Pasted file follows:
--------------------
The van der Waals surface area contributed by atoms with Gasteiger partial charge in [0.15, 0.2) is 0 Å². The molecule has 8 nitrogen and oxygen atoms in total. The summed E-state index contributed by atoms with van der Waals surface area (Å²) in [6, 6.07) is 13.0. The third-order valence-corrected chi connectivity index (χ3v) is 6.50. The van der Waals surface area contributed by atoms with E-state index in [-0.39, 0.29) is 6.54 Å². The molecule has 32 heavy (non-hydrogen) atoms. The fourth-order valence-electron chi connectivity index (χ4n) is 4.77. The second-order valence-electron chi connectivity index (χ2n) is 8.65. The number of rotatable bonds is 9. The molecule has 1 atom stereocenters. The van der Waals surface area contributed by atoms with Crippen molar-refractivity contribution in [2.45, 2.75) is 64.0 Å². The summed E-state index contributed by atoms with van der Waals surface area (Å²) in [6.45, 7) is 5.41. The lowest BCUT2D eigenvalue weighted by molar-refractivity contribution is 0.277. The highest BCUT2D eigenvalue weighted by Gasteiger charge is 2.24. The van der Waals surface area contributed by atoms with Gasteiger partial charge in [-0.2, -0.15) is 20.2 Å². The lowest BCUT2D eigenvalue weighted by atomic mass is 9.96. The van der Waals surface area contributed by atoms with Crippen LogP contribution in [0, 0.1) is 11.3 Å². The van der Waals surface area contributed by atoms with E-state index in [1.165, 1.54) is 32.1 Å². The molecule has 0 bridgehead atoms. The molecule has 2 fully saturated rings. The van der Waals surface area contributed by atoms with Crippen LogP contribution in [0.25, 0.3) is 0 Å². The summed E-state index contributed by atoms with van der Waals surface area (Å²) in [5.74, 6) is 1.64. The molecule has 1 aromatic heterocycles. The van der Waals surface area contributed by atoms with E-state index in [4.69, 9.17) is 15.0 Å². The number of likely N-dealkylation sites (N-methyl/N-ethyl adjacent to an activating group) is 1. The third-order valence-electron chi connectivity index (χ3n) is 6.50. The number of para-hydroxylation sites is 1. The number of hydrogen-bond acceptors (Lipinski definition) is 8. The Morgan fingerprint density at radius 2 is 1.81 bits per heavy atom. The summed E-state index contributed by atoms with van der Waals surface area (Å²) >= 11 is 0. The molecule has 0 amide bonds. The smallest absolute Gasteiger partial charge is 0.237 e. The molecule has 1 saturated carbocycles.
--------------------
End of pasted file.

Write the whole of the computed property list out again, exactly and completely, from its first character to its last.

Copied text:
The van der Waals surface area contributed by atoms with Gasteiger partial charge in [0.15, 0.2) is 0 Å². The molecule has 8 nitrogen and oxygen atoms in total. The summed E-state index contributed by atoms with van der Waals surface area (Å²) in [6, 6.07) is 13.0. The third-order valence-corrected chi connectivity index (χ3v) is 6.50. The van der Waals surface area contributed by atoms with E-state index in [-0.39, 0.29) is 6.54 Å². The molecule has 32 heavy (non-hydrogen) atoms. The fourth-order valence-electron chi connectivity index (χ4n) is 4.77. The second-order valence-electron chi connectivity index (χ2n) is 8.65. The number of rotatable bonds is 9. The molecule has 1 atom stereocenters. The van der Waals surface area contributed by atoms with Crippen molar-refractivity contribution in [2.45, 2.75) is 64.0 Å². The summed E-state index contributed by atoms with van der Waals surface area (Å²) in [6.45, 7) is 5.41. The lowest BCUT2D eigenvalue weighted by molar-refractivity contribution is 0.277. The highest BCUT2D eigenvalue weighted by Gasteiger charge is 2.24. The van der Waals surface area contributed by atoms with Gasteiger partial charge in [-0.2, -0.15) is 20.2 Å². The lowest BCUT2D eigenvalue weighted by atomic mass is 9.96. The van der Waals surface area contributed by atoms with Crippen LogP contribution in [0, 0.1) is 11.3 Å². The van der Waals surface area contributed by atoms with E-state index in [1.165, 1.54) is 32.1 Å². The molecule has 0 bridgehead atoms. The molecule has 2 fully saturated rings. The van der Waals surface area contributed by atoms with Crippen LogP contribution in [0.25, 0.3) is 0 Å². The summed E-state index contributed by atoms with van der Waals surface area (Å²) in [5.74, 6) is 1.64. The molecule has 1 aromatic heterocycles. The van der Waals surface area contributed by atoms with E-state index in [4.69, 9.17) is 15.0 Å². The number of likely N-dealkylation sites (N-methyl/N-ethyl adjacent to an activating group) is 1. The third-order valence-electron chi connectivity index (χ3n) is 6.50. The number of para-hydroxylation sites is 1. The number of hydrogen-bond acceptors (Lipinski definition) is 8. The Morgan fingerprint density at radius 2 is 1.81 bits per heavy atom. The summed E-state index contributed by atoms with van der Waals surface area (Å²) >= 11 is 0. The molecule has 0 amide bonds. The smallest absolute Gasteiger partial charge is 0.237 e. The molecule has 1 saturated carbocycles.